In the current list of New Hampshire job openings, the coolest title has to be Energy Circuit Rider.

If you’re as old as me your first thought was “Hi-yo, Silver, away!” but the job does not involve riding horses. At least, it doesn’thave to involve riding horses, since the current Energy Circuit River’s job is equine-free, although I suppose it could.

What it does involve is the sort of slow and steady personal interaction that is needed to make social change, including changing our economy so it doesn’t make the planet unlivable. All the laws and regulations and green goals in the world don’t really matter if nobody is out there showing people, one-on-one, how to take advantage of them.

“When I started (in 2019) I reached out to communities, but I didn’t hear from anybody. … So I  just started showing up at select board meetings,” said Melissa Elander, North Country energy circuit rider for the non-profit organization Clean Energy New Hampshire.

Speaking as somebody who has attended more select board meetings than I care to remember, this is a sign of commitment.

Elander’s job is to help towns, cities and school districts in Coos and Grafton counties save money on their energy bills while also being cleaner. This involves a lot of traveling around –  hence the title “circuit rider,” created to describe judges who traveled from town to town to hold court back in horse-riding days.

She has been so successful that Clean Energy NH is looking for an Energy Circuit Rider in the Monadnock Region as well as a manager for the Circuit Rider program.

“The goal is to make it statewide,” said CENH Executive Director Sam Evans-Brown of the program, which is funded, like the organization, by grants and donations.

You won’t be surprised to learn that the shiny bauble of photovoltaic panels shows up early in most of Elander’s conversations. It’s almost never the whole answer but it’s a great starting point.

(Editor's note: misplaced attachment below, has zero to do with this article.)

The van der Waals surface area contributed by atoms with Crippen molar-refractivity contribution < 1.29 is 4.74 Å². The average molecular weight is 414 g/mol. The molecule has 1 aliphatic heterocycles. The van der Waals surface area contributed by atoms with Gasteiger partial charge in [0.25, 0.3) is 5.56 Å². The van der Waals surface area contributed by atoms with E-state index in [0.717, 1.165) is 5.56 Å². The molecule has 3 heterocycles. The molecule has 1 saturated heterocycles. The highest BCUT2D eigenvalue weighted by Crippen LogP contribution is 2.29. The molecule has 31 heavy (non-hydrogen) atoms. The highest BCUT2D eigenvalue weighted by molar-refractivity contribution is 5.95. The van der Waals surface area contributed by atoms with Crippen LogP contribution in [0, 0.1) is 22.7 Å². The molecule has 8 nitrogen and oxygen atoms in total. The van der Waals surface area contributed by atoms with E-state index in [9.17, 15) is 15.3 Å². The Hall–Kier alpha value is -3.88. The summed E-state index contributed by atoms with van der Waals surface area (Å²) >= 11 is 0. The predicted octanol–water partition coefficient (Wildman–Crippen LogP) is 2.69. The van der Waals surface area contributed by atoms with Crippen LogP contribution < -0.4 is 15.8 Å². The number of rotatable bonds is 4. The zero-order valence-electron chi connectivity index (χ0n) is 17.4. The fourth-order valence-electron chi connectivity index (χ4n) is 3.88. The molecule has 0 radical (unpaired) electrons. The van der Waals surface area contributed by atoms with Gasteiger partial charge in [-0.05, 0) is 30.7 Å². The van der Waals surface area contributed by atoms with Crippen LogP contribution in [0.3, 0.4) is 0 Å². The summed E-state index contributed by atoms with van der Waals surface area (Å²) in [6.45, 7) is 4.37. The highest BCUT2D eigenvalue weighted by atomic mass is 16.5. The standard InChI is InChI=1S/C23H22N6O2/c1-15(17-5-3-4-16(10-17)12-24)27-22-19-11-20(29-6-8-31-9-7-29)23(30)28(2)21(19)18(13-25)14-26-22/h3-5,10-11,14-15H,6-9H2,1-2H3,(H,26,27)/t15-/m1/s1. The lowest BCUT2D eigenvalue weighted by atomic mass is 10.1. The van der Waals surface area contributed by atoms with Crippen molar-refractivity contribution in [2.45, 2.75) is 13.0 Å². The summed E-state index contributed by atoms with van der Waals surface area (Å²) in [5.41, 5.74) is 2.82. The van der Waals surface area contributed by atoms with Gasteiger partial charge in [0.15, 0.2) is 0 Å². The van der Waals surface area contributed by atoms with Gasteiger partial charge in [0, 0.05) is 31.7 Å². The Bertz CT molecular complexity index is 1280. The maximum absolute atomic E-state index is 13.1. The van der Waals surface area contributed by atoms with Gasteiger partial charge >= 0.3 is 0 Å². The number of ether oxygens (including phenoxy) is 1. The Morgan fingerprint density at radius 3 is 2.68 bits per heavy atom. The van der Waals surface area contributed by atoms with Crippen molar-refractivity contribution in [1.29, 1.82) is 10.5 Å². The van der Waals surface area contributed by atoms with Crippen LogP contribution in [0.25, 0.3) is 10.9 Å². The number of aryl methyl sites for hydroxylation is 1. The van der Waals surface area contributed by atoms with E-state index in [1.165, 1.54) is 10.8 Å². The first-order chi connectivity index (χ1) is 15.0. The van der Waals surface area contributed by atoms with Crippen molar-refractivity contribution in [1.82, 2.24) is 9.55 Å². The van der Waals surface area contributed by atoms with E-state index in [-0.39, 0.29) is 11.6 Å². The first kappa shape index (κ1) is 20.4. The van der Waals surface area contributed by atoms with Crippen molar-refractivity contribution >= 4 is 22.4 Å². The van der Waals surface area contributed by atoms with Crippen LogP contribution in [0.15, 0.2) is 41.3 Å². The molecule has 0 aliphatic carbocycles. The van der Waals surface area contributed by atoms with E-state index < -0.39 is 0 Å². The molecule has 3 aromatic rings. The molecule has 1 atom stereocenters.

“Solar is exciting … it’s sexy. It can be the gateway,” said Elander.

Once solar gets their attention, Elander can discuss important ideas like increasing insulation, changing some practices or lowering usage through tech upgrades: “If we do some LED lightbulbs and wrap some of your pipes, it’ll drop your usage and your solar is going to cost less upfront.”

But as you will not be surprised to learn, the most important conversations involve money. “I have not had a project that could go forward that has not received considerable outside grants,”  Elander said.

This is to be expected since police stations, roads and schools also don’t get built without considerable outside grants, but it’s still annoying. Small towns and school districts rarely have the expertise to make full use of grants and loans and other sources of funding. That’s especially true in a fast-changing arena like energy, which has just been scrambled anew (in a good way) by the huge climate bill signed by President Biden.

So the biggest part of Elander’s role, she said, is “finding free money for people.”

Money is also the most persuasive incentive for places that haven’t thought much about clean energy, she said. As an example, Elander said the tiny town of Shelburne was “making money in year one” by saving more in its electric bills after making upgrades than it was paying on the bond.

“I never go with the climate change argument front and center,” Elander said. “Saving taxpayers’ money … that’s the best argument.”

As for convincing taxpayers to handle any upfront cost, Elander pointed to Stratford, a town of 660 with the lowest median income of any municipality in New Hampshire.

“They have been the most active community I have worked with, they deserve so much recognition for what they have done: energy audits, upgrades, they’ve done phase I of transition to solar, heat pumps,” she said.

If they can do it, everybody can. And looking at my latest tax bill, they should.

Hi-yo, energy – away!

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